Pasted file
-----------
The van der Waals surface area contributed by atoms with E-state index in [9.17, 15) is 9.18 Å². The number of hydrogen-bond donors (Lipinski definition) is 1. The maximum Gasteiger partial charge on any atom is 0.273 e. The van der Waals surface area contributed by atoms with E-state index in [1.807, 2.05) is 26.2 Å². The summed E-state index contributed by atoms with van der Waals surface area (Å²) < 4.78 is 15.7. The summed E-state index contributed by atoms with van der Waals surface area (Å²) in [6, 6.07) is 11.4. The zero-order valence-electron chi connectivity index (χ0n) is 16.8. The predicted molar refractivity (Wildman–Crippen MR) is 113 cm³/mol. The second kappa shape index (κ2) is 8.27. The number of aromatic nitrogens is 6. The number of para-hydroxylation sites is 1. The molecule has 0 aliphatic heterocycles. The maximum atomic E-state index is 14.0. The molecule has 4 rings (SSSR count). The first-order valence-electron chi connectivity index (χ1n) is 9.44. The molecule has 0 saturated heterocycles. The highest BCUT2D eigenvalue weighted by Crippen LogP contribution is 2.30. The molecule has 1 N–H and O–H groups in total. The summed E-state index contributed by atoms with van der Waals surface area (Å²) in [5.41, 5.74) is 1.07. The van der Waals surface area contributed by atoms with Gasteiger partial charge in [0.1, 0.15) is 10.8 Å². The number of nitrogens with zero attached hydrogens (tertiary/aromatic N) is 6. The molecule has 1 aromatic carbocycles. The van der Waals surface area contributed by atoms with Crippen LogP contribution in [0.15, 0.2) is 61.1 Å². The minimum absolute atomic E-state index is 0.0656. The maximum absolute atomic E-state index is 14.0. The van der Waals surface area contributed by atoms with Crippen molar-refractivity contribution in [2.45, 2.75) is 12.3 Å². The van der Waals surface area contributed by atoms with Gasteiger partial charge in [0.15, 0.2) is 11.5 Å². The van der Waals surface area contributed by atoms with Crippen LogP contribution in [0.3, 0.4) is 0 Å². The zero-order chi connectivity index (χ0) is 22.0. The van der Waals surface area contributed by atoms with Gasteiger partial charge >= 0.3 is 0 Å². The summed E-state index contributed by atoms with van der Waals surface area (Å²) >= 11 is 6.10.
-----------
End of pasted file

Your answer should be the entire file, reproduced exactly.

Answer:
The van der Waals surface area contributed by atoms with E-state index in [9.17, 15) is 9.18 Å². The number of hydrogen-bond donors (Lipinski definition) is 1. The maximum Gasteiger partial charge on any atom is 0.273 e. The van der Waals surface area contributed by atoms with E-state index in [1.807, 2.05) is 26.2 Å². The summed E-state index contributed by atoms with van der Waals surface area (Å²) < 4.78 is 15.7. The summed E-state index contributed by atoms with van der Waals surface area (Å²) in [6, 6.07) is 11.4. The zero-order valence-electron chi connectivity index (χ0n) is 16.8. The predicted molar refractivity (Wildman–Crippen MR) is 113 cm³/mol. The second kappa shape index (κ2) is 8.27. The number of aromatic nitrogens is 6. The number of para-hydroxylation sites is 1. The molecule has 0 aliphatic heterocycles. The maximum atomic E-state index is 14.0. The molecule has 4 rings (SSSR count). The first-order valence-electron chi connectivity index (χ1n) is 9.44. The molecule has 0 saturated heterocycles. The highest BCUT2D eigenvalue weighted by Crippen LogP contribution is 2.30. The molecule has 1 N–H and O–H groups in total. The summed E-state index contributed by atoms with van der Waals surface area (Å²) in [5.41, 5.74) is 1.07. The van der Waals surface area contributed by atoms with Gasteiger partial charge in [0.1, 0.15) is 10.8 Å². The number of nitrogens with zero attached hydrogens (tertiary/aromatic N) is 6. The molecule has 1 aromatic carbocycles. The van der Waals surface area contributed by atoms with Crippen LogP contribution in [0.15, 0.2) is 61.1 Å². The minimum absolute atomic E-state index is 0.0656. The maximum absolute atomic E-state index is 14.0. The van der Waals surface area contributed by atoms with Crippen molar-refractivity contribution in [2.45, 2.75) is 12.3 Å². The van der Waals surface area contributed by atoms with Gasteiger partial charge in [0.15, 0.2) is 11.5 Å². The van der Waals surface area contributed by atoms with Crippen LogP contribution in [0.3, 0.4) is 0 Å². The zero-order chi connectivity index (χ0) is 22.0. The van der Waals surface area contributed by atoms with Gasteiger partial charge >= 0.3 is 0 Å². The summed E-state index contributed by atoms with van der Waals surface area (Å²) >= 11 is 6.10.